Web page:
A group of five Democratic senators have reportedly turned down President Joe Biden’s candidate, Saule Omarova, as head of the Auditor’s Office (OCC).
Omarova’s nomination as banking regulator was initially rejected by three members of the Senate Banking Committee – Senators Jon Tester, Mark Warner, and Kyrsten Sinema – in a telephone conversation with panel chairman Sen. Sherrod Brown, according to Axios. The opposition was also supported by Senators John Hickenlooper and Mark Kelly.
Omarova is known for her anti-crypto sentiment, who previously served as Special Advisor on Regulatory Policy to the Undersecretary of State for Domestic Finance. Faced with opposition from five Democrats and all Republicans, the White House candidate is demanding that any other Democratic candidate vote for her nomination.
Senators interviewed Omarova about her nomination on November 18, including Senator John Ossoff of Georgia, who had specific questions for Omarova about cryptocurrency. Their comments recognized some of the benefits cryptocurrencies bring to financial markets, but focused on the cryptocurrency’s potential to undermine the U.S. dollar, which is the responsibility of the currency’s auditor.
What happens next is one of two things. Either the Biden government persuades the Democratic senators protesting Omarowa’s nomination to change their minds, or the government selects a new candidate for Senate endorsement.
In October, Senator Pat Toomey put pressure on Omarova for her lack of Marxism thesis, and in early November, the currency’s acting auditor, Michael J. Hsu, highlighted Tether and Binance as risky actors in the blockchain space.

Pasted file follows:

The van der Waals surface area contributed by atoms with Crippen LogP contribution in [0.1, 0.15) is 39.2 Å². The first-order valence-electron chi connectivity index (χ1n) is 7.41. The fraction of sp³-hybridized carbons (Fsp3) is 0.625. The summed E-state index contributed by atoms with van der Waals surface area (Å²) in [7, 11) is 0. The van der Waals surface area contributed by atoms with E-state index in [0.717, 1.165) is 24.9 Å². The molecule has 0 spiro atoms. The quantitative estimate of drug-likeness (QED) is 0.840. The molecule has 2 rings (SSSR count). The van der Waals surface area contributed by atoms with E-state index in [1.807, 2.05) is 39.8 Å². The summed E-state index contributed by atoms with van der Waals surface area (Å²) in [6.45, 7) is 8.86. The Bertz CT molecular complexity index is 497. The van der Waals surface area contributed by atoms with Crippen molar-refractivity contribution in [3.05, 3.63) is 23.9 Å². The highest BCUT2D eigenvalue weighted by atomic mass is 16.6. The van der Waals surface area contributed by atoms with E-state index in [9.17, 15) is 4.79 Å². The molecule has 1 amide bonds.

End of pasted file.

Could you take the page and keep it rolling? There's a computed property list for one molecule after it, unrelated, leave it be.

Senator Hickenlooper’s Denver office did not immediately respond to Cointelegraph’s request for comment.
Related: The chairman of the Senate Banking Committee seeks information from stablecoin issuers and exchanges and suggests a possible hearing
Sherrod Brown, chairman of the Senate Committee on Banking, Housing and Urban Affairs, has fueled the regulatory heat by issuing notices calling on crypto firms to release information on consumer and investor protection of stablecoins.
As Cointelegraph reported, Brown’s communication was addressed to Coinbase, Gemini, Paxos, TrustToken, Binance.US, Circle, Center and Tether, who now have to submit the requested information by December 3rd. The crypto companies have to exchange information when buying, exchanging and minting stablecoins.
In addition, companies are expected to also share the number of tokens in circulation and how often users exchange them for US dollars. According to the Senator, investors “cannot appreciate the complexities and the different characteristics and conditions of each stablecoin.” According to the letter:
“I have significant concerns about the non-standard terms that apply to redeeming certain stablecoins, how these terms differ from traditional assets, and how these terms may not be consistent across all digital asset trading platforms.”